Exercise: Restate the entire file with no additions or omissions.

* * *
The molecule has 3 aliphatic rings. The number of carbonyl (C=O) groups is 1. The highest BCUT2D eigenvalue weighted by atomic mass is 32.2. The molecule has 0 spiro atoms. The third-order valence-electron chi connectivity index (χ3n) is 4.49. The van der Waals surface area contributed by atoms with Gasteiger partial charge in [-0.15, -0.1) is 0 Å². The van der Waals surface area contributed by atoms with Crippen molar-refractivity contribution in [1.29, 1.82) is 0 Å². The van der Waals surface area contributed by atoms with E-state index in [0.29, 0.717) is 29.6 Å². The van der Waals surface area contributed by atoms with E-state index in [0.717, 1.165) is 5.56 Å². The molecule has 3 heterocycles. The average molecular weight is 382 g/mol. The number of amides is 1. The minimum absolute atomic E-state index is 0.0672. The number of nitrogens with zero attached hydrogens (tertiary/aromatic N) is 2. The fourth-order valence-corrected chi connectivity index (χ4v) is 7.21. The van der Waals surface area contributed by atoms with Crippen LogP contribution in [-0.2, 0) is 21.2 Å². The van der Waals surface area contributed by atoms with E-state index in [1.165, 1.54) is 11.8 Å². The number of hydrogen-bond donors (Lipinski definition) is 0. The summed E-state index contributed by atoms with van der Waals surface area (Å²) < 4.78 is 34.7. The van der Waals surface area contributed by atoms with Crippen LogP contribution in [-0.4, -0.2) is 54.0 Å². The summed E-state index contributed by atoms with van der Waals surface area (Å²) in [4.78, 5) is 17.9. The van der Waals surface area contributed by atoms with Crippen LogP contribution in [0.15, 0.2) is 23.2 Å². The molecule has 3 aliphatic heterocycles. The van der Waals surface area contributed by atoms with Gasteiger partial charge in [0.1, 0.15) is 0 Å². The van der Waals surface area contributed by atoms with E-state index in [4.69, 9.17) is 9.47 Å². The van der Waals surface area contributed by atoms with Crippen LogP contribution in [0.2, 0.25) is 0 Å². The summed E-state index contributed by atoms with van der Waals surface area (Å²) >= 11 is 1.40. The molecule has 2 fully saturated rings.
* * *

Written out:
The molecule has 3 aliphatic rings. The number of carbonyl (C=O) groups is 1. The highest BCUT2D eigenvalue weighted by atomic mass is 32.2. The molecule has 0 spiro atoms. The third-order valence-electron chi connectivity index (χ3n) is 4.49. The van der Waals surface area contributed by atoms with Gasteiger partial charge in [-0.15, -0.1) is 0 Å². The van der Waals surface area contributed by atoms with Crippen molar-refractivity contribution in [1.29, 1.82) is 0 Å². The van der Waals surface area contributed by atoms with E-state index in [0.29, 0.717) is 29.6 Å². The van der Waals surface area contributed by atoms with E-state index in [0.717, 1.165) is 5.56 Å². The molecule has 3 heterocycles. The average molecular weight is 382 g/mol. The number of amides is 1. The minimum absolute atomic E-state index is 0.0672. The number of nitrogens with zero attached hydrogens (tertiary/aromatic N) is 2. The fourth-order valence-corrected chi connectivity index (χ4v) is 7.21. The van der Waals surface area contributed by atoms with Crippen LogP contribution in [-0.2, 0) is 21.2 Å². The van der Waals surface area contributed by atoms with E-state index in [1.165, 1.54) is 11.8 Å². The number of hydrogen-bond donors (Lipinski definition) is 0. The summed E-state index contributed by atoms with van der Waals surface area (Å²) < 4.78 is 34.7. The van der Waals surface area contributed by atoms with Crippen LogP contribution in [-0.4, -0.2) is 54.0 Å². The summed E-state index contributed by atoms with van der Waals surface area (Å²) in [4.78, 5) is 17.9. The van der Waals surface area contributed by atoms with Crippen LogP contribution in [0.15, 0.2) is 23.2 Å². The molecule has 3 aliphatic heterocycles. The van der Waals surface area contributed by atoms with Gasteiger partial charge in [0.1, 0.15) is 0 Å². The van der Waals surface area contributed by atoms with E-state index in [4.69, 9.17) is 9.47 Å². The van der Waals surface area contributed by atoms with Crippen LogP contribution in [0.2, 0.25) is 0 Å². The summed E-state index contributed by atoms with van der Waals surface area (Å²) >= 11 is 1.40. The molecule has 2 fully saturated rings.